On the inside, the outwardly inclined tooth 24 is engaged by the edge surface 22 only at a location adjacent its corner 39 where the edge surface 22 joins the concave surface 20. At other locations, including the outer corner 40, the edge surface 22 is spaced from the lingual surface of the tooth. Consequently, the inner section 12 produces a reaction on the tooth as represented by the vector 41, which is closer to the cervix of the tooth than is the vector 28. As a result, the force vectors 38 and 41 produce a counterclockwise moment, as illustrated. After the appliance has been maintained on the teeth for an adequate period of time, the tooth 34 will be torqued inwardly to a predetermined position of proper alignment. When the predetermined location of the tooth is reached, the outer portion 11 and the edge surface 22 will complementarily engage the tooth surfaces, and the tooth will be retained without further movement.
The appliance also may be used to torque a tooth outwardly in the manner shown in FIG. 8. For such a tooth 42, the outer section 11 engages the tooth only at its upper corner 37 (the corner adjacent the cervix of the tooth), being spaced otherwise from the facial surface of the tooth. On the inside, the engagement by the section 12 is only at the outer corner 40 of the beveled edge surface 22, which is closer to the occlusal surface 43 of the tooth than is the opposite corner 39. If necessary, the edge surface 22 may be made slightly elongated to cause its outer corner 40 to engage the lingual surface of the tooth, and the remainder of the surface 22 to be spaced from the tooth. When the tooth is engaged in this manner, the concave surface 20 of the inner section 12 also may be spaced slightly from the tissue 23 of the mouth, except at the inner edge 21 of the section 12.
The outer section 11, at its corner 37, engages the tooth at a location further from the cervix of the tooth 42 than that of the inner section 12 at the corner 40. As a result, the reaction provided by the outer section 11, represented by the vector 44, couples with the reaction from the inner section 12, as indicated by the vector 45, to produce a clockwise moment on the tooth 40 as it is shown in FIG. 8. Consequently, over a period of time, the tooth is caused to rotate outwardly to the desired position, where it is retained.
When a tooth simply is to be displaced outwardly without rotation, it is engaged as shown in FIG. 9. Here, the outer section 11 is spaced entirely away from the facial surface of the tooth 46. On the inside, however, the surface 22 of the section 12 engages the lingual surface of the tooth complementarily. This produces an unopposed outward reaction that in time displaces the tooth outwardly until its facial surface meets the outer section 11 of the appliance. The concave surface 20 of the inner section 12 may be spaced slightly above the tissue 23 of the mouth as shown in FIG. 9 until the desired tooth movement has occurred. When the tooth 46 reaches the outer section 11, it is retained against further movement.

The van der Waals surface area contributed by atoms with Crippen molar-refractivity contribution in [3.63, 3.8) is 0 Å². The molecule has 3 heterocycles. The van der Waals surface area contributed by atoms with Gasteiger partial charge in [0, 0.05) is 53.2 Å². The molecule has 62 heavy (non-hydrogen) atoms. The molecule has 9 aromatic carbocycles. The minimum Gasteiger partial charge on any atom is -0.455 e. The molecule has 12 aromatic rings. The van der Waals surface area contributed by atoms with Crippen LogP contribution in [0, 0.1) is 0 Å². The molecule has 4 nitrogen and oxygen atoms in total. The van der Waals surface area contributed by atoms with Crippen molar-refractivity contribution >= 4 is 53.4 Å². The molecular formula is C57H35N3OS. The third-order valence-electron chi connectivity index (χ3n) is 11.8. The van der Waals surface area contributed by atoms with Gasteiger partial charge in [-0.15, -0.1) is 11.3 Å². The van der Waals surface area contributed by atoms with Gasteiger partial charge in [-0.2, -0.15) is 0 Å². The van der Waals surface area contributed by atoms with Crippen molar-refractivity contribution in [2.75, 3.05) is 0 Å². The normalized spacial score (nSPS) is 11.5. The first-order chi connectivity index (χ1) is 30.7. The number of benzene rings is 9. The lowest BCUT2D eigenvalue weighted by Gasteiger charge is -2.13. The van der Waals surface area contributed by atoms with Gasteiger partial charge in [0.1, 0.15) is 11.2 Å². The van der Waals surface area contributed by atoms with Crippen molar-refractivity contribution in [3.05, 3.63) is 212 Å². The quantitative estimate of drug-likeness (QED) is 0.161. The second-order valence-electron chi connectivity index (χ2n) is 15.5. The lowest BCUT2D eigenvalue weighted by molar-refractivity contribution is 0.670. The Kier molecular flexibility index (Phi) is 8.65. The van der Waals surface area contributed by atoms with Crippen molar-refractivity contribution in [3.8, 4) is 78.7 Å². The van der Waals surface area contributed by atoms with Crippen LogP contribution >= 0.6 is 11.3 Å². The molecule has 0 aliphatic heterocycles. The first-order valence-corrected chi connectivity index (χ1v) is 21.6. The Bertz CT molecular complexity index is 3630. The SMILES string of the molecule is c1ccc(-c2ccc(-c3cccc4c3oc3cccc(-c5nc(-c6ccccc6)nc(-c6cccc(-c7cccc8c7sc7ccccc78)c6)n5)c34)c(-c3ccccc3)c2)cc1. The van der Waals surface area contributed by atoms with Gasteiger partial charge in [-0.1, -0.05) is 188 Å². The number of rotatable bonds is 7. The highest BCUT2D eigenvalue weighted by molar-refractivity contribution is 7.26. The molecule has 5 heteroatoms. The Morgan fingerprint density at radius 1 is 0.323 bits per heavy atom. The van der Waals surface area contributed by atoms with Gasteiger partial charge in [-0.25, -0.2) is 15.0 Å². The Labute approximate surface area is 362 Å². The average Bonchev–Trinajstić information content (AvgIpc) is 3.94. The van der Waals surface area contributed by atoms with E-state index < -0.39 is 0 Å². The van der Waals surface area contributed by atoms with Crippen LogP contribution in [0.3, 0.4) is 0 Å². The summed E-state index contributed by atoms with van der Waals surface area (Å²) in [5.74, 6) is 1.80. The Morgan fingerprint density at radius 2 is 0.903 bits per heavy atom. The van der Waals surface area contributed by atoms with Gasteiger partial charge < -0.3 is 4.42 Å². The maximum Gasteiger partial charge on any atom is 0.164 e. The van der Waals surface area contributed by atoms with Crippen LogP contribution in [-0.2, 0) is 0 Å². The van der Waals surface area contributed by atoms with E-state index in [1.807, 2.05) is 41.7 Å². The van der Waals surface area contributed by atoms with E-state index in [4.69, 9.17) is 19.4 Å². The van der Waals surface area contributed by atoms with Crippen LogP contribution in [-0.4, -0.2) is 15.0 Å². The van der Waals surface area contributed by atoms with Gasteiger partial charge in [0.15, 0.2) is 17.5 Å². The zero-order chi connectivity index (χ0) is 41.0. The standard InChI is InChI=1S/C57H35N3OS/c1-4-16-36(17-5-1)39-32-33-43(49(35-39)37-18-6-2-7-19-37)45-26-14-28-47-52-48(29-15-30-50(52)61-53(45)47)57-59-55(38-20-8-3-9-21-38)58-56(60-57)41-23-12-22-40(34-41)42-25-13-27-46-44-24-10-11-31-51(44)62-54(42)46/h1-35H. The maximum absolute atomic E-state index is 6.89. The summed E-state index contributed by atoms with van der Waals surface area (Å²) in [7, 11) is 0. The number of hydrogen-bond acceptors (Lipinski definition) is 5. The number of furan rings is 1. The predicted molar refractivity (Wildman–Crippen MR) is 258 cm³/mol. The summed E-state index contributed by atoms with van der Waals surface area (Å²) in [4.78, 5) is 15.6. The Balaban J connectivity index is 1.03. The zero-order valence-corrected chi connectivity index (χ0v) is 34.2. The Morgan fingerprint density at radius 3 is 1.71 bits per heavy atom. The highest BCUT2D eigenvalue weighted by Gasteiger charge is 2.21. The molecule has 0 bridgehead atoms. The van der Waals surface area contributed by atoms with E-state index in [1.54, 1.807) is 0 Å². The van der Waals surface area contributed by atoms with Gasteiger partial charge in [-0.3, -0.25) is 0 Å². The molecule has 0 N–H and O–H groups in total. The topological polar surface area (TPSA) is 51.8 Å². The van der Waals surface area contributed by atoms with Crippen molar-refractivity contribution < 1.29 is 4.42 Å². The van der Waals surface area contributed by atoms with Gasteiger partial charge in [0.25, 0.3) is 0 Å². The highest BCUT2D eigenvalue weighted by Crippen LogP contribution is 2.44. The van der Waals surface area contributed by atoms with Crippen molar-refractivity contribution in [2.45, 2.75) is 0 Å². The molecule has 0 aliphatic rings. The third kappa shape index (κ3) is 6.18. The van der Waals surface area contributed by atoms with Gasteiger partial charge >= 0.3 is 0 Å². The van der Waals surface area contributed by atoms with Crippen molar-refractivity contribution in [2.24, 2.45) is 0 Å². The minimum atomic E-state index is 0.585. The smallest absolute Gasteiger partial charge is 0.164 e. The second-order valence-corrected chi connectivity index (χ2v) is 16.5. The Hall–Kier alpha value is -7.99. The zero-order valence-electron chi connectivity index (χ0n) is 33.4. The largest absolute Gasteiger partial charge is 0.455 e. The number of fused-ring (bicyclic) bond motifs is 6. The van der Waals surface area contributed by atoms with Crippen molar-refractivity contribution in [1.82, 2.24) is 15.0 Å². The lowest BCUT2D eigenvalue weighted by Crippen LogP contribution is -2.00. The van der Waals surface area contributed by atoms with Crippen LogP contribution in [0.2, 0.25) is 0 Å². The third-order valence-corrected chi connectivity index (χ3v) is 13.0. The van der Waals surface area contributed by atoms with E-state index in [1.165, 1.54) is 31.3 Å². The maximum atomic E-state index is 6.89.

In FIG. 10, the appliance 10 is arranged to displace a tooth inwardly. Here, the outer section 11 complementarily engages the tooth 47, thereby producing an inwardly directed force. The edge surface 22, however, is spaced away from the lingual surface of the tooth. Consequently, the force produced by the outer section 11 is unopposed and the tooth is caused to be moved inwardly as the appliance is worn. This movement continues until the lingual surface of the tooth is brought into engagement with the edge surface 22 of the inner section 12 after which the tooth is retained.
Tipping of the tooth may be accomplished in the manner shown in FIGS. 11 through 13. Here, the outer section 11 of the appliance complementarily engages the facial surface 48 of the tooth 49 to retain it against outward movement. On the inside, the edge surface 22 is shaped so as to engage the lingual surface of the tooth only at the side which is to be shifted gingivally, while being spaced from it at the location where the tooth is to be permitted to move occlusally. Thus, the surface 22 adjacent the high side of the tooth, as seen in FIG. 12, engages the lingual tooth surface. At the opposite side of the tooth, however, where occlusal movement is to be allowed, the surface 22 is spaced from the lingual surface of the tooth. This spacing is maintained because of the relative rigidity of the inner section 12 of the appliance. There is produced, therefore, a force toward the gingiva on the high side of the tooth, a reaction that tips the tooth ultimately to its proper orientation.
Rotation of the tooth is shown in FIG. 14. Here it is necessary to rotate the tooth 50 in a counterclockwise direction, as the tooth is illustrated. To accomplish this, the outer section 11 engages the facial surface of the tooth only at the distal or left-hand portion of the tooth as it is shown. At the mesial side, the section 11 is spaced away from the tooth. The result is an inward force, represented by the vector 51, at the distal portion of the tooth.
On the inside, the surface 22 is shaped so that it engages the lingual surface of the tooth only at its mesial portion. At the distal portion, the surface 22 is spaced from the tooth. Consequently, the inner portion 12 produces an outward reaction represented by the vector 52 at the lingual side of the mesial portion of the tooth. The forces represented by vectors 51 and 52 produce a couple which rotates the tooth counterclockwise, as illustrated, until its proper rotational position is reached and its facial and lingual surfaces complementarily engage the portions 11 and the surface 22 of the portion 12 of the appliance.